Umar Hayat Palace in Chiniot is a majestic architectural masterpiece, slowly withering away in the merciless throes of time
The first thing that comes to mind whenever Chiniot is mentioned is the skillful and artistic woodwork associated with the city. Chiniot is located around 40 kilometres from Punjab’s second most populous city and one of the business hubs of Pakistan, Faisalabad. The exquisite craftsmanship of its carpenters and the high quality of the wood used by them is what sets the city apart.
Many people from towns as far as Rawalpindi and Islamabad visit Chiniot when they want to redecorate their homes, purchase furniture or buy a gift. It is almost impossible for one not to fall in love with the products exhibited at the shops in Chiniot.
Chiniot is also home to a historical and architectural gem. Only a few visitors to the city get to see it despite its screaming red-brick exterior in an otherwise humble neighbourhood.
The magnificent Umar Hayat Palace, previously known as Gulzar Manzil and now as Umar Hayat Library, is anything but a prominent landmark. It has every right to be considered as an architectural icon of the city.
This unique, five-storey wooden mansion was constructed in the 1930s on the orders of one of the wealthiest traders of Chiniot, Sheikh Umar Hayat. Sheikh Umar Hayat who is believed to have left Chiniot in the late 1890s decided to move back to Chiniot in1920. He then ordered and assigned Syed Hasan Shah to supervise the construction of a magnificent edifice. Shah roped in some of the best craftsmen of the era including Ustad Illahi Bux Pirjah and Raheem Bux Pirjah whose skilful artistic work earned them assignments even in the Buckingham Palace.
Those hired to be a part of the construction included Ahmed Din, Niaz Ahmed Jalundhri, Ghulam Muhammad Jalundhri, Jaan Muhammad and Ghulam Mohiyuddin, all renowned for their exquisite brickwork, stucco work and frescoe paintings. It took an investment of Rs 400,000 (some claim it was Rs 200,000) and almost a decade to complete this masterpiece. It was later proclaimed to be a ‘local wonder of Chiniot’ by British authors in the District Gazetteer of Jhang.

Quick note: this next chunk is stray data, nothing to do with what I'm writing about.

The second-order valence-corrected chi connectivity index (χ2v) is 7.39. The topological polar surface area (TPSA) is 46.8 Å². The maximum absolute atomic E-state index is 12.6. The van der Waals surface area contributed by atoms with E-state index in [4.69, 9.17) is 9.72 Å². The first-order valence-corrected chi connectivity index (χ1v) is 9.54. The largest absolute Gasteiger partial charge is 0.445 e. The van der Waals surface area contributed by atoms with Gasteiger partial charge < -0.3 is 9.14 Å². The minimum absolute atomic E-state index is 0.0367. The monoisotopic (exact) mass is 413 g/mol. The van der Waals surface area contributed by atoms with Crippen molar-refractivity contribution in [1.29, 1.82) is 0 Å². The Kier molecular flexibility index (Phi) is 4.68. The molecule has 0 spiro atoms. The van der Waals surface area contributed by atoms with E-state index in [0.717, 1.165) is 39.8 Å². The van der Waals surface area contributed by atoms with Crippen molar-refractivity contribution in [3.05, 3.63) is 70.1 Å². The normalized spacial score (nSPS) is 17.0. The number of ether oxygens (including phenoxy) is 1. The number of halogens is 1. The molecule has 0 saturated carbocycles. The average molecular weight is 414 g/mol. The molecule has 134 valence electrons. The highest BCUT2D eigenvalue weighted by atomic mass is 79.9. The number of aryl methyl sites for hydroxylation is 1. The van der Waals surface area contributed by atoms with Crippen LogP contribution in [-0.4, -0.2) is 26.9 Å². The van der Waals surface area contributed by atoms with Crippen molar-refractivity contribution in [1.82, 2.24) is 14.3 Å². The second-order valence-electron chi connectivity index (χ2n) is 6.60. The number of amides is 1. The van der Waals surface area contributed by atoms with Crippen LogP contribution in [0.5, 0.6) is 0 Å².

Sadly, Umar Hayat died shortly after its completion. However later, his son Gulzar wrapped up his father’s business in Calcutta and returned to Chiniot with his mother. A huge wedding took place in the mansion in 1937. The very next day Gulzar was mysteriously found dead in his bathroom, due probably to accumulation of exhaust gases from geysers. His mother couldn’t bear the loss and also passed away soon after. Both of them were buried in the courtyard of the building. The building was then dubbed unlucky and no one came forward to claim it. It was abandoned and no one took care of it for decades. The building was, however, later occupied by various groups including a religious school and an orphanage.
Frescoes and stucco work from two upper floors of the building were torn and smuggled to other areas of Pakistan and abroad. Parts of it were incorporated by various traders in their products. These two floors were officially demolished in the 1970s to prevent the entire building from collapsing. Removal of the third storey followed in 1990s.
It was only in 1989-90 that the defacement of the beautiful interior was halted by authorities and restoration of the remaining building began. The building was eventually converted into Umar Hayat Library, Museum and Cultural Centre. The action brought about some respite for the building. Lack of political will and funds for maintenance resulted in the building getting neglected again. Currently, the upper floors are in a very poor state, although the interior is still well-maintained.
The attention to detail in the carving and inlay (munabat kari) on every inch of the construction speaks volumes of the artistic skill of the craftsmen who constructed this magnificent building. The appealing designs on the panels, windows and doors, exquisite artwork on the ceiling, the stucco work and the frescoes, the royal balconies, the elegant marble work and the stairways combine to leave the viewer awestruck.
It is advisable to visit the Umar Hayat Palace in the morning to ensure maximum visibility. There is no ticket to visit the place since it has been given the status of a library. One hardly comes across a visitor or a reading public. The books on the locked shelves have gathered enough dust to tell their own story.
The writer is a physician, healthcare leader and a traveller. He tweets @Ali_Shahid82